This post originally appeared on Panels, which is now Book Riot Comics
If you’re a manga reader, no doubt you’ve heard of Naruto. Even if you’re not a manga reader, I’d still be surprised if you hadn’t. Naruto is one of the biggest properties to come out of Japan in the last 20 years. But if you don’t know, here’s the premise in a nutshell. It’s about a boy named Naruto Uzumaki who wants to be the leader of his ninja village—except there’s one little problem. He has a powerful fox demon sealed inside of him…and that monster was responsible for lots of death and destruction several years before.
A typical manga is easy to read. Unlike traditional superhero comics, there aren’t major continuity-influencing crossover events. Characters don’t regularly pop up in other series. For most titles, there isn’t 50 years of back issues that form a canon. With a manga, all you need to do to begin is pick up volume 1 and continue with the successive installments until you reach The End. And when you reach the end, you’ll have a complete story. Refreshing, right?
Naruto, however, is a bit unusual in that regard. It has a main series, but also a spin-off, multiple sequels, and related properties. To that end, I thought I’d put together a handy Naruto reading guide for new fans (and maybe some old ones too). It’s a big series, so I don’t blame anyone for being intimidated.
The Main Series
Naruto by Masashi Kishimoto
Naruto is the main manga series, chronicling Naruto’s humble beginnings as a child ninja no one took seriously to a powerful fighter who would move the hearts of friends, enemies, and monsters alike. If you’re interested in Naruto, you must start here with volume 1. Now I won’t lie. The main series is long, even by shonen standards. At 72 volumes, it is an investment but VIZ has been putting out 3-in-1volume omnibuses and savvy digital readers can find discounted electronic bundles from time to time. As a series, Naruto is divided into two parts. Part 1 spans volumes 1-27 and Part 2 covers volumes 28-72. The reason they’re divided into parts is because there’s a three-year time skip separating them. If you watch the anime, Naruto covers Part 1 while Naruto Shippuden adapts Part 2.
Naruto: The Seventh Hokage and the Scarlet Spring by Masashi Kishimoto
A oneshot volume, The Seventh Hokage and the Scarlet Spring takes place after the end of Naruto when the original characters are now adults. It focuses on Sarada, the daughter of Naruto’s rival and best friend, Sasuke Uchiha, and her quest to discover the truth of her heritage.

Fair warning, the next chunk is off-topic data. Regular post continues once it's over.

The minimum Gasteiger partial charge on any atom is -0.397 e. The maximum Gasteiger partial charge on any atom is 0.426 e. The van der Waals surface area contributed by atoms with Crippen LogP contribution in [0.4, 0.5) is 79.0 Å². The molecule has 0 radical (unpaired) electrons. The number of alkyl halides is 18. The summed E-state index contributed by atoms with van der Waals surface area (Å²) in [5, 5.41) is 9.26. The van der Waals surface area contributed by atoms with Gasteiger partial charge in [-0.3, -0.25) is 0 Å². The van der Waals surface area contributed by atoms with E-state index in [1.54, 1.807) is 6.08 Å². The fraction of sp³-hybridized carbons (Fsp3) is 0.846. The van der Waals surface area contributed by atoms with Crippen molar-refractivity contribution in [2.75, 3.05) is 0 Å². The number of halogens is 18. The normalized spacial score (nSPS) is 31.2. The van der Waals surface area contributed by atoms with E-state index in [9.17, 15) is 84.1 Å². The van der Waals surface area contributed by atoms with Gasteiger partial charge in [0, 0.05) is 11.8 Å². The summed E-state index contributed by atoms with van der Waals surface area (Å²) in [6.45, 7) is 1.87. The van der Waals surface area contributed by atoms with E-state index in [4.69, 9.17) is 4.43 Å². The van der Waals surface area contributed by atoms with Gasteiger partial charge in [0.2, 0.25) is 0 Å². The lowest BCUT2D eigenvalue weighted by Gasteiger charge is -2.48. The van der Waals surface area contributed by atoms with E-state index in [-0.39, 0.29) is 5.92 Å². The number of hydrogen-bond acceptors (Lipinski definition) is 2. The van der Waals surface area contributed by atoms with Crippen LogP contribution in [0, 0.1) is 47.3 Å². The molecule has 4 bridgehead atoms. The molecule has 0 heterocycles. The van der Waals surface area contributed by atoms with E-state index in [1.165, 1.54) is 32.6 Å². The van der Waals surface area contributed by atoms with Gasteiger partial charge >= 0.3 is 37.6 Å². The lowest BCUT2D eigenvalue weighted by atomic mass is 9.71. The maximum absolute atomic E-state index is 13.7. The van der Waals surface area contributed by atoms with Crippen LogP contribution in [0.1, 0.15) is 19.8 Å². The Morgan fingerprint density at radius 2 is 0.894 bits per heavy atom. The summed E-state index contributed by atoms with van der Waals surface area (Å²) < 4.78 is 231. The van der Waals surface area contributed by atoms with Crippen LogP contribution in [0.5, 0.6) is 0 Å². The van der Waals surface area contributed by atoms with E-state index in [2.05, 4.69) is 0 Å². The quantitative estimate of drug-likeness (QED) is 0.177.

Boruto: Naruto Next Generations by Mikio Ikemoto (art) and Ukyo Kodachi (story)
The latest installment of the Naruto that just began! As the title suggests, Boruto focuses on the next generation of ninja. The titular character, Boruto, is none other than Naruto’s son. Unlike Naruto and The Seventh Hokage and the Scarlet Spring, which were drawn by Masashi Kishimoto, Boruto is drawn and written by different mangaka. (Kishimoto supervises the series though.) While this may seem normal to superhero comics readers, this is not something manga readers are used to. We are used to one mangaka from volume 1 until The End. Trade-offs usually do not happen. In fact, you’re more likely to see a series get dropped or concluded abruptly if a creator cannot finish. Because Boruto recently began, there isn’t enough material to collect into a volume yet so if you want to read chapters as they’re released, you have to subscribe to Weekly Shonen Jump.
Rock Lee & His Ninja Pals by Kenji Taira
Long shonen manga series tend to have huge casts of characters, and Naruto is no different. And when you have a big supporting cast, one or two characters often end up stealing the fanbase’s heart. Rock Lee is one of those characters. Unlike other people in the series, Rock Lee has no special supernatural ninja skills. All he has is physical ability. But Rock Lee demonstrates by example that hard work and a lot of heart can take you far. Rock Lee & His Ninja Pals is a lighthearted spin-off series. Unlike the main manga, there are no overarching plotlines and the art is drawn in super-deformed style. The original manga isn’t officially licensed in English but the anime is. If the serious tone of the main series gets you down, then Rock Lee & His Ninja Pals will provide you a pick-me-up.
The Anime Films
Like many successful manga series, Naruto not only has a TV anime adaptation but also theatrical films. There are several of them, but I’ve chosen to highlight two in particular.
The Last: Naruto the Movie
The Last takes place two years after the end of the Naruto main series (but before the epilogue found in volume 72). Like the other movies, it is an adventure story but it also tells how Naruto and Hinata came to fall in love. Manga readers are used to anime adaptations and theatrical films making up plotlines, so fans typically don’t consider this material to be canon. However, The Last was written by Kishimoto himself, so it does belong with the canon, for better or worse.
Boruto: Naruto the Movie
Boruto takes place after the volume 72 epilogue but before both sequel manga series. It portrays the troubled relationship between Naruto and his son and the lengths to which Boruto will go to get his father’s attention. On a side note, this movie features amazing fight scenes. Thank you, Kishimoto.
The Naruto Novels
After the original manga ended, the Japanese publisher began releasing light novels fleshing out various aspects of the world. Told from the point of view of supporting characters, we get to see how certain relationships formed and explore lesser known plot threads. Kakashi, Shikamaru, and Sakura’s novels have been released so far, and we have several more to come—including Gaara’s, Jiraiya’s and Itachi’s.
And those are the main properties of the Naruto series. Hopefully, it was useful. If you have any questions, you know what to do.